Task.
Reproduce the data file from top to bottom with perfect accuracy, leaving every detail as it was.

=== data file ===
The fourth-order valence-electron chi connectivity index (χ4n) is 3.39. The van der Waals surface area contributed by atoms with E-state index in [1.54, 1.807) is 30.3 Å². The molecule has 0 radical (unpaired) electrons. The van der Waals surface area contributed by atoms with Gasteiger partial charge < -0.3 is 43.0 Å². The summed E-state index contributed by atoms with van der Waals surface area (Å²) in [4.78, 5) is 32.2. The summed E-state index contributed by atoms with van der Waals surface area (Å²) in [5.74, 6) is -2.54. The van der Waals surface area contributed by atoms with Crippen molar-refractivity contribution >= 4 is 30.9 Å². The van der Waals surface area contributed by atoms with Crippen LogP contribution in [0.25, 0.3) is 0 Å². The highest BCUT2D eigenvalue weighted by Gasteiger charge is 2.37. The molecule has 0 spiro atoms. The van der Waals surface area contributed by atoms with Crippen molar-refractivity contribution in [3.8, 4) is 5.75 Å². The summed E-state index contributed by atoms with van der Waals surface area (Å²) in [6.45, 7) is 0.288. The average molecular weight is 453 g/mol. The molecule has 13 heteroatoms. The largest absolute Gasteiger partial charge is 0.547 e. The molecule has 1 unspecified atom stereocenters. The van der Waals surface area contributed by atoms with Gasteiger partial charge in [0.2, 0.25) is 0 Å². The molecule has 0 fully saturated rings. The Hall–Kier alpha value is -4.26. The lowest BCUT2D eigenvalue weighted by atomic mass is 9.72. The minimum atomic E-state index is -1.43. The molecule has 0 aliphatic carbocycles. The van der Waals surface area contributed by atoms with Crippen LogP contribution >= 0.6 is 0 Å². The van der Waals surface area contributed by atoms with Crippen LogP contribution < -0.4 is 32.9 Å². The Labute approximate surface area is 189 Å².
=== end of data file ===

The fourth-order valence-electron chi connectivity index (χ4n) is 3.39. The van der Waals surface area contributed by atoms with E-state index in [1.54, 1.807) is 30.3 Å². The molecule has 0 radical (unpaired) electrons. The van der Waals surface area contributed by atoms with Gasteiger partial charge < -0.3 is 43.0 Å². The summed E-state index contributed by atoms with van der Waals surface area (Å²) in [4.78, 5) is 32.2. The summed E-state index contributed by atoms with van der Waals surface area (Å²) in [5.74, 6) is -2.54. The van der Waals surface area contributed by atoms with Crippen molar-refractivity contribution >= 4 is 30.9 Å². The van der Waals surface area contributed by atoms with Crippen LogP contribution in [0.25, 0.3) is 0 Å². The highest BCUT2D eigenvalue weighted by Gasteiger charge is 2.37. The molecule has 0 spiro atoms. The van der Waals surface area contributed by atoms with Crippen molar-refractivity contribution in [3.8, 4) is 5.75 Å². The summed E-state index contributed by atoms with van der Waals surface area (Å²) in [6.45, 7) is 0.288. The average molecular weight is 453 g/mol. The molecule has 13 heteroatoms. The largest absolute Gasteiger partial charge is 0.547 e. The molecule has 1 unspecified atom stereocenters. The van der Waals surface area contributed by atoms with Gasteiger partial charge in [0.2, 0.25) is 0 Å². The molecule has 0 fully saturated rings. The Hall–Kier alpha value is -4.26. The lowest BCUT2D eigenvalue weighted by atomic mass is 9.72. The minimum atomic E-state index is -1.43. The molecule has 0 aliphatic carbocycles. The van der Waals surface area contributed by atoms with Crippen LogP contribution >= 0.6 is 0 Å². The van der Waals surface area contributed by atoms with Crippen LogP contribution < -0.4 is 32.9 Å². The Labute approximate surface area is 189 Å².